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Why a multiplier in a PFC control IC?

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eem2am

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Hello,

I am wondering about doing an offline flyback pfc....eg...

http://www.st.com/stonline/products/literature/an/5956.pdf

-that uses the following PFC control IC...

http://www.st.com/stonline/books/pdf/docs/5109.pdf

-The thing is, can't i just use a standard current mode PWM control IC such as...

UC3842:-
http://focus.ti.com/lit/ds/symlink/uc3842.pdf

I appreciate that the L6561 has a multiplier in it and the UC3842 does not.

but, if my application is for a constant output load then isn't the multiplier a waste of time?
 

FvM

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A PFC controller has to achieve an input voltage proportional (sinusoidal) input current. There a different methods, a multiplier with an input voltage derived reference waveform is a straightforward way, but there are other options, consult the manufacturer datasheets and application literature. It may work with a standard current mode controller, I didn't think about it yet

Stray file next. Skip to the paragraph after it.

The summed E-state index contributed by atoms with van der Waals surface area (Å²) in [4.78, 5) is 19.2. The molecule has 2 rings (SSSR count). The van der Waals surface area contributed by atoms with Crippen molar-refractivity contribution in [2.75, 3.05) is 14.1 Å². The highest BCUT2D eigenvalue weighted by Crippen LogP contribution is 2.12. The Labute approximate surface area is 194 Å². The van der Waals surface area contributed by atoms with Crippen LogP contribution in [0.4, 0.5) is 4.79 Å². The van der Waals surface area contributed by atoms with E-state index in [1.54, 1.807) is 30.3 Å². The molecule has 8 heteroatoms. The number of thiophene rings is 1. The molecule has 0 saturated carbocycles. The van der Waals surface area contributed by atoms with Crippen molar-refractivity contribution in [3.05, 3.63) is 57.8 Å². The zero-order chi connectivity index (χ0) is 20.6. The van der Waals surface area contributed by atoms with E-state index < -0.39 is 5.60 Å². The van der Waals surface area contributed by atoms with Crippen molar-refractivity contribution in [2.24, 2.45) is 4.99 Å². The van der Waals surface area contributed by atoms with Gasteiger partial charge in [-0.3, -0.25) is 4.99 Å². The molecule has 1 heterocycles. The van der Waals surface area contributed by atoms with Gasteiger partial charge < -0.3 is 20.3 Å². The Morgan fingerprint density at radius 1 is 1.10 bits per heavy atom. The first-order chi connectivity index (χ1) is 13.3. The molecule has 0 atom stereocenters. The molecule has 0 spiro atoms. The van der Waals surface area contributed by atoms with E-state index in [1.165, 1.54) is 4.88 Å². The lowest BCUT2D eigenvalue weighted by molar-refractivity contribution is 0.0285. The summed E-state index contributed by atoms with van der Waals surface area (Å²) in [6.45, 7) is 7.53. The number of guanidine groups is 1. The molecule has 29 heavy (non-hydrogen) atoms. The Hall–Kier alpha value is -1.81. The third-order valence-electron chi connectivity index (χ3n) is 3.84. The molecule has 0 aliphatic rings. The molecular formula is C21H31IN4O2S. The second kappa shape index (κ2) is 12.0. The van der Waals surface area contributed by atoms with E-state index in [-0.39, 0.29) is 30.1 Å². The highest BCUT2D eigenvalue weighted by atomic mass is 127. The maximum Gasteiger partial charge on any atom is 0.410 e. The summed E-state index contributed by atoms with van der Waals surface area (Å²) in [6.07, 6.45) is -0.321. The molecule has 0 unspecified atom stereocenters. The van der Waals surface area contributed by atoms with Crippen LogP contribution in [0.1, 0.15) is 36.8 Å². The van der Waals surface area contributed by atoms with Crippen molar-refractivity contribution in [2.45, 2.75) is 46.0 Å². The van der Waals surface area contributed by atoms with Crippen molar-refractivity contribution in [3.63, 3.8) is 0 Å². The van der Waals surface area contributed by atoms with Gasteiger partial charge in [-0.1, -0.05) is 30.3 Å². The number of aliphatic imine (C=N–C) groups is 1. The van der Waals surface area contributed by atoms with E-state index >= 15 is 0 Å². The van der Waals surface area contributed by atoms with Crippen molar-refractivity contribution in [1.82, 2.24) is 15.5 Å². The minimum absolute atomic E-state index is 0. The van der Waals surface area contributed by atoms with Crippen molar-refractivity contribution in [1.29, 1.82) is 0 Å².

eem2am

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thankyou,

yes because i know that a flyback, if put after a FWB with no bus capacitor, it will naturally draw more current as the bus voltage raises, and the result woul dbe pfc....especially if the feedback control loop network was low..........so i am wondering why they need the multiplier?
 

FvM

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Yes, some simple PFC controllers are using a similar technique and no multiplier.
 

snafflekid

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To get high PFC, the current draw from the power source needs to be synchronized to the sinusoidal voltage waveform. If you multiply the sinusoidal voltage input waveform by the current feedback of the switching converter, the current feedback signal becomes proportional to the voltage waveform, the loop controls the switching to create an average sinusoidal current draw.

Or you can have another system consisting of a front converter that draws more current proportional to the input voltage, creates a dc voltage and then that gets converted to the output voltage.
 

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